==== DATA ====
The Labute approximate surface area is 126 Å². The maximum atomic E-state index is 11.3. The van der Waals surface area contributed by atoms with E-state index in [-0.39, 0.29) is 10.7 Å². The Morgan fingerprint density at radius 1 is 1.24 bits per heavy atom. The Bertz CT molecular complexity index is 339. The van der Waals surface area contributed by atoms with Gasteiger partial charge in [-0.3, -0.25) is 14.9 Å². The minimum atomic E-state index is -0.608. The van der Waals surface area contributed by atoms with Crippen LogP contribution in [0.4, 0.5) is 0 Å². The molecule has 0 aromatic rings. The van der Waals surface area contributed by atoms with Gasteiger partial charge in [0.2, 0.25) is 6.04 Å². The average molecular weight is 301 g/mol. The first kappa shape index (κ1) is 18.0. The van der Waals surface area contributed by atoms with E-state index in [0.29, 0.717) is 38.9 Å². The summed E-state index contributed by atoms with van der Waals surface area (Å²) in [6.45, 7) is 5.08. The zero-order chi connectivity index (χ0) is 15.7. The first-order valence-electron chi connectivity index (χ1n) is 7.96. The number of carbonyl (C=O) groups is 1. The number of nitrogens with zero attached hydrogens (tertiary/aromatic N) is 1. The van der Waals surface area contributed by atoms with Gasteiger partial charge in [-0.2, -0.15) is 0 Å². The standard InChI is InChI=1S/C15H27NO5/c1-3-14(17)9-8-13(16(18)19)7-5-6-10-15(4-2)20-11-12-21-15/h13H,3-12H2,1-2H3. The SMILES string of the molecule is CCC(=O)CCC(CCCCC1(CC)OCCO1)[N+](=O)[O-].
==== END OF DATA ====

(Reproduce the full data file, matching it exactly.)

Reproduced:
The Labute approximate surface area is 126 Å². The maximum atomic E-state index is 11.3. The van der Waals surface area contributed by atoms with E-state index in [-0.39, 0.29) is 10.7 Å². The Morgan fingerprint density at radius 1 is 1.24 bits per heavy atom. The Bertz CT molecular complexity index is 339. The van der Waals surface area contributed by atoms with Gasteiger partial charge in [-0.3, -0.25) is 14.9 Å². The minimum atomic E-state index is -0.608. The van der Waals surface area contributed by atoms with Crippen LogP contribution in [0.4, 0.5) is 0 Å². The molecule has 0 aromatic rings. The van der Waals surface area contributed by atoms with Gasteiger partial charge in [0.2, 0.25) is 6.04 Å². The average molecular weight is 301 g/mol. The first kappa shape index (κ1) is 18.0. The van der Waals surface area contributed by atoms with E-state index in [0.29, 0.717) is 38.9 Å². The summed E-state index contributed by atoms with van der Waals surface area (Å²) in [6.45, 7) is 5.08. The zero-order chi connectivity index (χ0) is 15.7. The first-order valence-electron chi connectivity index (χ1n) is 7.96. The number of carbonyl (C=O) groups is 1. The number of nitrogens with zero attached hydrogens (tertiary/aromatic N) is 1. The van der Waals surface area contributed by atoms with Gasteiger partial charge in [-0.2, -0.15) is 0 Å². The standard InChI is InChI=1S/C15H27NO5/c1-3-14(17)9-8-13(16(18)19)7-5-6-10-15(4-2)20-11-12-21-15/h13H,3-12H2,1-2H3. The SMILES string of the molecule is CCC(=O)CCC(CCCCC1(CC)OCCO1)[N+](=O)[O-].